First Look at the Story in Judd Apatow's Funny People
Judd Apatow's next directorial gig, titled Funny People, is one of those projects that no one really knew much about for a while. We knew that it was about stand-up comedians, which Apatow once was in real life, but that's about it. However, SlashFilm has come to the rescue with a comprehensive article looking at the plot and details of the film. Peter got his hands on the script recently and was able to go through it and give us a thorough rundown on the characters and the actors playing them. Will it live up to the last two films that Apatow directed, 40 Year Old Virgin and Knocked Up, or being something entirely different? We won't know that for sure until next summer, but this story sounds somewhat tame so far.
The film is about a comedian named George Simmons, played by Adam Sandler. He's been successful, "the women want him and the guys want to be his friend," but he's "a very miserable and self-involved person." The story starts when he learns that he has an untreatable blood disorder and has less than a year to live. In steps Ira, played by Seth Rogen, a deli counter worker and aspiring comedian. He performs for free at a small stand-up club but hasn't figured out his persona and, as Peter describes, is "what Seth Rogen would sound like if he were a stand-up comedian." After Simmons' shows up one night at his club and screws up his performance, he decides to hire Ira because he "sees something in the young comedian."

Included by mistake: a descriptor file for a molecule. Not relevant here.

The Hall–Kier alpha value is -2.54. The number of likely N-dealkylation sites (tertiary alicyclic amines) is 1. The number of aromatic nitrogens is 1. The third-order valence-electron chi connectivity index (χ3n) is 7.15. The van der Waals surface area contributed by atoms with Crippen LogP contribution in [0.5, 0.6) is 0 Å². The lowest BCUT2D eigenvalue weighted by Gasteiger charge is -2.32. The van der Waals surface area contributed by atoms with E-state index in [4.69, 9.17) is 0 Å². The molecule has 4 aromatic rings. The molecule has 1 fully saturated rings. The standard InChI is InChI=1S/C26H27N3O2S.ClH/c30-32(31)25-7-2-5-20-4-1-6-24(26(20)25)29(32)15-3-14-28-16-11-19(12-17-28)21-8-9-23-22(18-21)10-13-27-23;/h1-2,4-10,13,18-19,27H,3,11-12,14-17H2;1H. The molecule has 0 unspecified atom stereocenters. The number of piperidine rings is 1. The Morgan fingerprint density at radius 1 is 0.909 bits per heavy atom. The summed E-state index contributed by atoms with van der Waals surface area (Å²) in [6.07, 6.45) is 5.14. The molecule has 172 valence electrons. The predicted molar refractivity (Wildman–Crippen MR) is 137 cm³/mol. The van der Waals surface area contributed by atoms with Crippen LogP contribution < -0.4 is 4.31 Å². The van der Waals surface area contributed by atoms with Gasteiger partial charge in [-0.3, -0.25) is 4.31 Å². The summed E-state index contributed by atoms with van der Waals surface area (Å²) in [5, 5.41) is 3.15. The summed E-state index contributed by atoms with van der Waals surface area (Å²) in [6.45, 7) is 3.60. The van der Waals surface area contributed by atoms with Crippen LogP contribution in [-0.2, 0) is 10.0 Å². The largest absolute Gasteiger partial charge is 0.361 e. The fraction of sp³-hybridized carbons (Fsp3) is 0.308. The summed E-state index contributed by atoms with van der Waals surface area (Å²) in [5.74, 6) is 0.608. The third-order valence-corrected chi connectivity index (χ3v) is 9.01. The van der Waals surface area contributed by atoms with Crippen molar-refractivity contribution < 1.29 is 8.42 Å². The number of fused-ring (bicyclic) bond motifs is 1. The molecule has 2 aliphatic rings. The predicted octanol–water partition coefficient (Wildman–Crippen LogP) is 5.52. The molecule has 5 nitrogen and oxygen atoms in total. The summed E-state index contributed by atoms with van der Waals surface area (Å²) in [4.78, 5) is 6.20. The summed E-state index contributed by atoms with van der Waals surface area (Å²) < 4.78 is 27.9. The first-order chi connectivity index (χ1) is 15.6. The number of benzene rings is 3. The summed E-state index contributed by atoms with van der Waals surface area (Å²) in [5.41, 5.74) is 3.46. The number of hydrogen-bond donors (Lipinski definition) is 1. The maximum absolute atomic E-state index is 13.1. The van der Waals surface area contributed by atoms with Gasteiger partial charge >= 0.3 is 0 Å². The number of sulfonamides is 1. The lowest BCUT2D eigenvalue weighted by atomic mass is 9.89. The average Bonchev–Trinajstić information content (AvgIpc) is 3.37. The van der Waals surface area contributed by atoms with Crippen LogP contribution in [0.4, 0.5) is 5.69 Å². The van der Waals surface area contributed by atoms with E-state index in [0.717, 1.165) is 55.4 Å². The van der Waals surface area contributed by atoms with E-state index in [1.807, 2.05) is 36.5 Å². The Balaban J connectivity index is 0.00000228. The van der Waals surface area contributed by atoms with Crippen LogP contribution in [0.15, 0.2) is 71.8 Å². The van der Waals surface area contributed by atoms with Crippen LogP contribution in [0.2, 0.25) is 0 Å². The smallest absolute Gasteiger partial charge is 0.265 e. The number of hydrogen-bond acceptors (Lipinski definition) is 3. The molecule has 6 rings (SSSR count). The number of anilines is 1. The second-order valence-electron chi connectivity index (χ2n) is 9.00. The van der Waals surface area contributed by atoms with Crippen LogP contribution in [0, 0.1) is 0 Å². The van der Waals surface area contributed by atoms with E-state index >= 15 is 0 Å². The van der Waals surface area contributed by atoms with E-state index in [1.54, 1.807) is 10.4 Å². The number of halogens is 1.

Simmons pays $6000 a month for his company and friendship and gives him the opportunity to open for him at shows. In essence, this is what the story is about: "a story of two people connecting with each other - an aspiring young comedian and a dying middle aged comedian." Additional characters that are a part of the film include Ira's two roommates, another aspiring comedian named Leo, played by Jonah Hill, and a sitcom star named Mark, played by Jason Schwartzman. There is also Laura, played by Leslie Mann, who is Simmons' love of his life but re-married after they broke up ten years earlier. And lastly, a "young alternative comic" named Daisy, played by Aubrey Plaza, who Ira has a romantic interest in.
Back in June when this news about the film was first revealed, Apatow explained that Funny People was, "a comedy, but it has more drama in it. A hilarious drama is what I'm going for." Peter confirms this by adding that it's "very different tonally" than anything Apatow has done previously. He references a scene where Ira and George end up in tears at the end of a conversation. It sounds like this is a change of pace for Apatow, which is exactly what he has been trying to achieve. "Every movie, I'm trying to find a way to go deeper, to tell stories about subjects that are important and make them less and less broad while making them equally as funny. [This film is] another step in that progression."
I'm not going to go into anymore of the story, because I think it's best to go into Apatow's films fresh. That's a solid rundown of what we can expect and I'm already quite excited to see where it goes next. Those looking for more details are more than welcome to read the full feature on SlashFilm. To me, Apatow is as good of a director as he is a producer, and Funny People sounds like potentially the next progression in Apatow comedies. I'm not completely sold on this story so far, but I think it could turn out great in the end. Something about this idea just doesn't seem like another Apatow masterpiece in the making, but I guess I need to see this played out. Maybe seeing actual comedians like Sandler and Rogen in these roles will make all the difference.